Why Closed Mines are Good Sites for Renewables, Storage and Microgrids

Nov. 21, 2017
Closed mines may not immediately come to mind as good sites for renewables, storage and microgrids. But they can be cost-effective. Here’s a look at the Rocky Mountain Institute’s Sunshine for Mines program.

Closed mines may not immediately come to mind as good sites for renewables, storage and microgrids.

However, through its program, Sunshine for Mines, Rocky Mountain Institute (RMI), in partnership with BHP, the world’s second largest mining corporation, has found that closed mines often make excellent locations for green energy development.

In fact, cost comparisons show that developing renewables, storage and microgrids at closed mines can be significantly more economic than siting such projects elsewhere.

The value proposition is especially high if the projects are designed to reap multiple revenue streams and provide services to utilities, said Ned Harvey, RMI managing director.

“I’d estimate that building on a legacy site in partnership with a mining company, we can get at least a 10 percent improvement on a standard bid,” he said.

That’s good news, given the expected amount of renewable energy RMI sees as feasible on legacy mining sites. Looking at BHP’s combined sites, for example, RMI identified wind and solar potential of about 0.5 GW, according to a recent brief from RMI.

“We did an assessment of BHP’s portfolio in the US last summer and decided which sites would be good for renewable energy and what different systems would look like to create value,” Harvey said.

The assessment also examined the potential to work with utilities to provide needed ancillary services.

“There are significant opportunities,” said Harvey. “One of the sites in Arizona has enough land for 400 MW of solar. Other sites have enough land for that amount of solar or wind.” In the Arizona case, the nearby substation could handle about a quarter of the solar, but could be expanded, he noted.

Right now, all of the Sunshine for Mines projects are still in the development phase, Harvey said. RMI doesn’t work with coal mines, he noted.

Advantages of working with mining companies

One of the main advantages of working with mining companies is their expertise as developers. In addition, the legacy mines generally have already completed environmental and permitting reviews. The mining companies often have internal staff members who can address predevelopment issues at lower costs. What’s more, most of the sites have substations on site.

“You do far less work in terms of building lines or connecting to substations,” Harvey said.

Not only are these sites well set up for development. Many are appropriate for energy storage and renewable energy, said Harvey. They may have deep shafts or large parcels of flat land on which to site batteries, wind turbines or solar collectors.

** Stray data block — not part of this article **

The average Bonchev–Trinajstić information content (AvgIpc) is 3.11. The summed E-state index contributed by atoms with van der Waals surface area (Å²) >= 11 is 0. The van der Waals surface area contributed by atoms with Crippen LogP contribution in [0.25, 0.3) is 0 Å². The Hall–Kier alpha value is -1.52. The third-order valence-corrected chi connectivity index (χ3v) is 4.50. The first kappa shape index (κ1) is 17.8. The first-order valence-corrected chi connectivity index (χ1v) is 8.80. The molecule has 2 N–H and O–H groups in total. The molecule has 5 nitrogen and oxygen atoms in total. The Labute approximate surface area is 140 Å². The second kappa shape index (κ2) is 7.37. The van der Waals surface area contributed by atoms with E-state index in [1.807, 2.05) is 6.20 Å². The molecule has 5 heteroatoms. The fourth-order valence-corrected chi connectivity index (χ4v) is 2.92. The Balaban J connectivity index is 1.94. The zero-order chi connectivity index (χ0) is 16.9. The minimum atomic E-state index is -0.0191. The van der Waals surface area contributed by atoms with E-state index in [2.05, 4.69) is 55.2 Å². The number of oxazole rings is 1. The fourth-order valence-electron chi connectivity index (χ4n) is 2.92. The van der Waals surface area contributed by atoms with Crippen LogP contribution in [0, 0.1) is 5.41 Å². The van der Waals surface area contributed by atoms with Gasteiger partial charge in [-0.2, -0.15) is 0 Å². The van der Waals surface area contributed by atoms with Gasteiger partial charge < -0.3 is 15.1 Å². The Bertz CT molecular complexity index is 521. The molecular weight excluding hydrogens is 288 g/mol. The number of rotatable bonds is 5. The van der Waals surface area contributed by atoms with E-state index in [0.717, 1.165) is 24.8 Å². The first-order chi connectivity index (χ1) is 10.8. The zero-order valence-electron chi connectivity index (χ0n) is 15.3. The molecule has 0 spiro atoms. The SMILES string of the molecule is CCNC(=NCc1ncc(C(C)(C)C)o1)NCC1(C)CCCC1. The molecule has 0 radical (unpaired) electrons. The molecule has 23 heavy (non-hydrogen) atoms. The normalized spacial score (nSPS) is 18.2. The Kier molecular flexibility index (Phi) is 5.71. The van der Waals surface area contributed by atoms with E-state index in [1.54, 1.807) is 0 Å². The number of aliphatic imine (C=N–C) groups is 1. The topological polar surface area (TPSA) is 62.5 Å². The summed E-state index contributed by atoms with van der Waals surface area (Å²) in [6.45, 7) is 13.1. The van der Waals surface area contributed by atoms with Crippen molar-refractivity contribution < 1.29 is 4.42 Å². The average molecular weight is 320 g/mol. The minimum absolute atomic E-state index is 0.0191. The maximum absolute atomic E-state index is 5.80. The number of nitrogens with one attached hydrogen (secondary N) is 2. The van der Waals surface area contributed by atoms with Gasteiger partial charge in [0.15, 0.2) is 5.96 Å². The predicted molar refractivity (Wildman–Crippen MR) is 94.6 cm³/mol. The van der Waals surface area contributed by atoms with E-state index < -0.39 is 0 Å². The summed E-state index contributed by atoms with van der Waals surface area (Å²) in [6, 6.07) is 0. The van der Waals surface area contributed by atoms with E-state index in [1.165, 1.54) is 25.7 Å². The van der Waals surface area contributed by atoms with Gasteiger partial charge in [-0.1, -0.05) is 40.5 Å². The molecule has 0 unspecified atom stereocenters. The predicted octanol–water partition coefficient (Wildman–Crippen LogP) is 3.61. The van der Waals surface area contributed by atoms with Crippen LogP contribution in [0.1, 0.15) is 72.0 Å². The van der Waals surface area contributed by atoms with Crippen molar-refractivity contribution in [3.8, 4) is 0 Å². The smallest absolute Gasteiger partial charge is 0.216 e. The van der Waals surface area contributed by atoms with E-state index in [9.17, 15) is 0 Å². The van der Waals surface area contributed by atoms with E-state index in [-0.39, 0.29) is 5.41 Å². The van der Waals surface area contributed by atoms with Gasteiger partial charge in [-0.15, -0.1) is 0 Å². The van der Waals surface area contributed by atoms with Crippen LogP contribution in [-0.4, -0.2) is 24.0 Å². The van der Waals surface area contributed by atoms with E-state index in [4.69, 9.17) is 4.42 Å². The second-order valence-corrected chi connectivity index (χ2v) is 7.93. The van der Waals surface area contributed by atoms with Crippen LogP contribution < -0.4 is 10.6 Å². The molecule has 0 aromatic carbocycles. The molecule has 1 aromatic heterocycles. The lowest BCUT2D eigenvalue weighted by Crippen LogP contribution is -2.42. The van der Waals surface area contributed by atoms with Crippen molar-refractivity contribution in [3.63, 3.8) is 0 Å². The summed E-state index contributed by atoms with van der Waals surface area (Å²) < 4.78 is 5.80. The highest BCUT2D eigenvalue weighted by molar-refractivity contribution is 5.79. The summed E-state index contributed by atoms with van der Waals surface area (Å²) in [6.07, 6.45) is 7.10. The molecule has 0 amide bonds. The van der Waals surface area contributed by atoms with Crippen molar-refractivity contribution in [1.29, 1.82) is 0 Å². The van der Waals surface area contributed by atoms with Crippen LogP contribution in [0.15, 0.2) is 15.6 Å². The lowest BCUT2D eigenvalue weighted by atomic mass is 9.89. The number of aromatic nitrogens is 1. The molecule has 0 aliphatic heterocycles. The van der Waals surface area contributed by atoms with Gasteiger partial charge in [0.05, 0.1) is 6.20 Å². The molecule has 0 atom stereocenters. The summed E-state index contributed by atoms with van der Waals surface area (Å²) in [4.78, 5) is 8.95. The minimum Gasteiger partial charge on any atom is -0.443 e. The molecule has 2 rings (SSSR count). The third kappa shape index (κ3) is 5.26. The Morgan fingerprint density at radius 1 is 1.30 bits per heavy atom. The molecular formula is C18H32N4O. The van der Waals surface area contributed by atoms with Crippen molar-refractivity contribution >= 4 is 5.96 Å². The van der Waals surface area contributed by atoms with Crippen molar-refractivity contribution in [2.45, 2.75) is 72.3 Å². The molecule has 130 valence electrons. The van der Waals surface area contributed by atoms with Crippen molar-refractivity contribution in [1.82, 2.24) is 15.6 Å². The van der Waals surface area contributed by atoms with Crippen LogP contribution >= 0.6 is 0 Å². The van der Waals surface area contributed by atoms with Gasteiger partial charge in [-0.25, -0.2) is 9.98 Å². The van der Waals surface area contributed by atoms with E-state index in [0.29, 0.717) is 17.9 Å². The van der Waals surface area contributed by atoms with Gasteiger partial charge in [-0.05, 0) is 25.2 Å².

RMI looks at a number of storage options for these sites, including compressed air storage, lithium ion batteries, and pumped hydrogen, he said.

Not trying to sell a product

But siting advantages aren’t the only reason legacy mines offer good locations for renewable energy, storage and microgrids. Working with mining companies, RMI takes a big-picture view of projects, looking at many different options and combinations of options. That gives these Sunshine for Mines projects an edge.

“The world of renewables largely is a company with a product to sell,” said Harvey. “They are solar or wind or battery developers. They are comfortable with this or that. Without being constrained by just doing solar or wind, we look at how we can optimally use a site to produce the most value possible for the local utility or a corporate offtaker.”

At some point, the Sunshine for Mines program would like to work with multiple companies and provide renewables and storage to companies that aggregate distributed energy, including those that form virtual power plants.

The challenge: Getting everyone comfortable with the idea
In addition to developing renewable energy on legacy mine sites, the Sunshine for Mines project also works to make operating mines more sustainable.  The mining industry uses about 2 TW of power, Harvey said. That creates opportunities for renewable energy.

“We are probably close to terawatts in terms of what we can do around the world economically,” Harvey said.

Mines that don’t choose renewables, storage and microgrids are likely to opt for grid power or diesel generators for electricity.

“And all over the world today, solar, storage and microgrid solutions are competitive with diesel power. The challenge is getting everyone comfortable with this,” he said.

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About the Author

Lisa Cohn | Contributing Editor

I focus on the West Coast and Midwest. Email me at [email protected]

I’ve been writing about energy for more than 20 years, and my stories have appeared in EnergyBiz, SNL Financial, Mother Earth News, Natural Home Magazine, Horizon Air Magazine, Oregon Business, Open Spaces, the Portland Tribune, The Oregonian, Renewable Energy World, Windpower Monthly and other publications. I’m also a former stringer for the Platts/McGraw-Hill energy publications. I began my career covering energy and environment for The Cape Cod Times, where Elisa Wood also was a reporter. I’ve received numerous writing awards from national, regional and local organizations, including Pacific Northwest Writers Association, Willamette Writers, Associated Oregon Industries, and the Voice of Youth Advocates. I first became interested in energy as a student at Wesleyan University, Middletown, Connecticut, where I helped design and build a solar house.

Twitter: @LisaECohn

Linkedin: LisaEllenCohn

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